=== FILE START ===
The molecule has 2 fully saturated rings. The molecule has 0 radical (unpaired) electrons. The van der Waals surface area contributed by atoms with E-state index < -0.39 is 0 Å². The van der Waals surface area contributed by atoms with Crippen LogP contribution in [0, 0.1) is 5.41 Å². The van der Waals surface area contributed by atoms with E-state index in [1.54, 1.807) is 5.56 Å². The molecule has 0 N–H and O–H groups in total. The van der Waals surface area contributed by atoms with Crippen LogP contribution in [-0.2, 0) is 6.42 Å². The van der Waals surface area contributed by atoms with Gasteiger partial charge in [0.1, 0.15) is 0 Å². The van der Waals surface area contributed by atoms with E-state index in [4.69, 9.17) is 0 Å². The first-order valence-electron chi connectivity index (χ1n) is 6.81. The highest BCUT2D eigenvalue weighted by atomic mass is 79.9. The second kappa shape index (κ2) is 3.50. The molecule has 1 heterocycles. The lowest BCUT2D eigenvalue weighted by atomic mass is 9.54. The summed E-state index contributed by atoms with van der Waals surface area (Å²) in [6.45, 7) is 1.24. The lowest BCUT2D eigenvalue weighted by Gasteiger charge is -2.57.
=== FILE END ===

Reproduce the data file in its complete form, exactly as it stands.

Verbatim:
The molecule has 2 fully saturated rings. The molecule has 0 radical (unpaired) electrons. The van der Waals surface area contributed by atoms with E-state index < -0.39 is 0 Å². The van der Waals surface area contributed by atoms with Crippen LogP contribution in [0, 0.1) is 5.41 Å². The van der Waals surface area contributed by atoms with E-state index in [1.54, 1.807) is 5.56 Å². The molecule has 0 N–H and O–H groups in total. The van der Waals surface area contributed by atoms with Crippen LogP contribution in [-0.2, 0) is 6.42 Å². The van der Waals surface area contributed by atoms with Gasteiger partial charge in [0.1, 0.15) is 0 Å². The van der Waals surface area contributed by atoms with E-state index in [4.69, 9.17) is 0 Å². The first-order valence-electron chi connectivity index (χ1n) is 6.81. The highest BCUT2D eigenvalue weighted by atomic mass is 79.9. The second kappa shape index (κ2) is 3.50. The molecule has 1 heterocycles. The lowest BCUT2D eigenvalue weighted by atomic mass is 9.54. The summed E-state index contributed by atoms with van der Waals surface area (Å²) in [6.45, 7) is 1.24. The lowest BCUT2D eigenvalue weighted by Gasteiger charge is -2.57.